Racing 101: IndyCar sponsors Belle Isle classroom for Detroit youth
When the IndyCar circus roars on to Belle Isle this June, it will expand its tent to include Detroit youth.
The open-wheel racing series is partnering with NXG Youth Motorsports, an experiential academy for life-skill development, with the goal of increasing minority participation in motorsport — and, by extension, STEM (science, technology, engineering, and math) education.
The Indianapolis-based NXG first partnered with IndyCar last fall as part of the race series’ Race for Equality and Change initiative. Bloomfield Hills-based Penske Entertainment Corp. took over IndyCar last year.
NXG will host its first Detroit program on Belle Isle June 5-6, the weekend before the Chevrolet Detroit Grand Prix presented by Lear. Combining in-class learning with on-track go-kart time, the eight-hour program is open to kids ages 11-15 with a focus on teaching STEM via motorsport.
“We offer a bridge between IndyCar and the urban community. It’s an ideal way to get kids from surrounding areas an introduction into racing as a whole,” said Rod Reid, NXG co-founder and chief instructor. “We want to expose kids to the myriad of career opportunities in motorsport.”
The NXG program joins a widening array of Detroit-based youth programs with the intent of using elite, international sports as a classroom to broaden student horizons. Other successful urban programs include Midnight Golf, Detroit Horse Power (equestrian learning), Downtown Boxing Gym and Racquet Up Detroit.
NXG follows in the footsteps of national programs like Racquet Up, which was founded in Boston in the 1990s. Ten years ago, Racquet Up introduced Detroit youth to another sport, squash, that has helped hone students' competitive and classroom skills. A 12-month, three-day a week out-of-school program, it has been a college pipeline for more than 100 Detroit youth.
NXG’s initial Detroit ambitions are more modest as it targets 20 Detroit-area kids for its immersive June weekend program. Founder Reid said the program will intentionally start small to ensure a 2-to-1 student-to- teacher ratio. With the lessons learned, he hopes minority pupils will be inspired to tackle more STEM learning as well as motorsports. Over time, Reid says he hopes the program will be able to offer more go-kart events at Detroit venues.
Building a thriving program in Indy for 15 years, NXG has connected with thousands of Indiana youth. With local corporate sponsorship from Blue Cross Blue Shield of Michigan enabling free enrollment, the program hopes to touch a new generation of Detroit youth.
Youth like Detroiter Ethan Kent, 13, who is looking forward to the June program on Belle Isle.
“This event will help me. I’ve never put on a driver suit before,” said Ethan. “I hope to get into cars more and make a career out of racing.”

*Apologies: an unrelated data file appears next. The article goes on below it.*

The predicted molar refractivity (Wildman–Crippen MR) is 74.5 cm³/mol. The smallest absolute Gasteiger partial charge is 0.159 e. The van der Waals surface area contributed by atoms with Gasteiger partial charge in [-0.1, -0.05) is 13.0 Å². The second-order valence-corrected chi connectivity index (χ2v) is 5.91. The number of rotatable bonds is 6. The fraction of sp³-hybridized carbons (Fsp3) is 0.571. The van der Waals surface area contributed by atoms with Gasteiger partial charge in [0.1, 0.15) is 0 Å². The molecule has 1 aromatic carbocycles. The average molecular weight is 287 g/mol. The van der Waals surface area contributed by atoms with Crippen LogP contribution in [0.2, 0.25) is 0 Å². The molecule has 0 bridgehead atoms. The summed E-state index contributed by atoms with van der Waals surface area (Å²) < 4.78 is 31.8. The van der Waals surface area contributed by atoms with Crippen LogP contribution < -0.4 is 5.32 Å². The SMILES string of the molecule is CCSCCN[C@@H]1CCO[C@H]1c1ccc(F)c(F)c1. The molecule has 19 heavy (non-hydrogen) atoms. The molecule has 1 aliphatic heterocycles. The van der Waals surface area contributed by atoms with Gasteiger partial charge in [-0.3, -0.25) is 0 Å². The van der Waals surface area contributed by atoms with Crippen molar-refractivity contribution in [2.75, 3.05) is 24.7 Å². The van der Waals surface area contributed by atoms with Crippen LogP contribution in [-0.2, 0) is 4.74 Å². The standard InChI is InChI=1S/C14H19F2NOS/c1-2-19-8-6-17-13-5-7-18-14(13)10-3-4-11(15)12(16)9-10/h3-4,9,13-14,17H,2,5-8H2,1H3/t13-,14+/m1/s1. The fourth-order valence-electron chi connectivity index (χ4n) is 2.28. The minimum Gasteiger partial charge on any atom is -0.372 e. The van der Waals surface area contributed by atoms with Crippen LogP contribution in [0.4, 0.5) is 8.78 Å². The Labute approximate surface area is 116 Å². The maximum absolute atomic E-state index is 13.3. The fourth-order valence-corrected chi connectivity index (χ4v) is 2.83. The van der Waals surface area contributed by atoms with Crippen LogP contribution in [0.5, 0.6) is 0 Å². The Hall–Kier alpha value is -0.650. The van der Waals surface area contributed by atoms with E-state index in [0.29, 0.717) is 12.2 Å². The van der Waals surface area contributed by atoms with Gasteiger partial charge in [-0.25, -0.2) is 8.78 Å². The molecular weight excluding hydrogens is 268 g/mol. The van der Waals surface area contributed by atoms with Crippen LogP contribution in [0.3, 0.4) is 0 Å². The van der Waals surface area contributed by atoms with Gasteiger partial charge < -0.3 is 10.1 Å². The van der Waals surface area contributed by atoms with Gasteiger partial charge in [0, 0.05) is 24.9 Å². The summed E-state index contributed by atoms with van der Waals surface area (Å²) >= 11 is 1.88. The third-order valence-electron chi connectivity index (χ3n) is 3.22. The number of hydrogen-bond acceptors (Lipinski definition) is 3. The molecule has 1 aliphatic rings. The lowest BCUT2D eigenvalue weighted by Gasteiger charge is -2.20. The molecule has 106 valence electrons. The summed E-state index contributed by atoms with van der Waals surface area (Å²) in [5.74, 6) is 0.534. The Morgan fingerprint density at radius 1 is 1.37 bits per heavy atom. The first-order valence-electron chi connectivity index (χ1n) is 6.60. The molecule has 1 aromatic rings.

He and his peers will take MA100, an entry-level course, in conjunction with flogging go-karts around the Detroit Grand Prix paddock — the same paddock that will host the IndyCar Dual in Detroit a week later, June 11-13. NXG students and their families will be invited to the races.
Post-Detroit GP, students can advance to other courses through the course of the year. The classes progressively introduce boys and girls to go-kart racing fundamentals — driving techniques, mechanical equipment understanding, self-control — that are transferable to daily life. One lesson, for example — “Pressure Points” — uses tire pressure to teach life lessons about peer pressure.
NXG’s curriculum aligns with middle and high school academic standards in science and math-related subjects.
“The shiny object here is the go-kart,” said Detroit GP chairman and Penske Corp. president Bud Denker. “Students go through two hours of STEM education to be part of two hours of driving a go-kart. It helps drive learning back into the classroom.”
Denker and his Penske team have been active in reaching out to area schools. Schools have been a foundation stone for Racquet Up’s squash program as well. Five city schools — three charters and two public schools — have helped connect families and their children with the program.
“NXG opens opportunities to youngsters like Ethan and others who want to take this path,” said Matthew Maxey, a Ford engineer and instructor with NXG. “Motorsports is not super-accessible like basketball. This program allows you to learn how to access a go-kart and work on it and maybe give someone a career path.”
Denker pointed to two mechanics on an F2000 team — a racing feeder series to IndyCar — that grew up in NXG’s Indianapolis program. They were inspired by their time there.
“NXG makes a connection to motorsports and STEM education for people that otherwise would not have this opportunity,” he said.
Henry Payne is auto critic for The Detroit News. Find him at firstname.lastname@example.org or Twitter @HenryEPayne.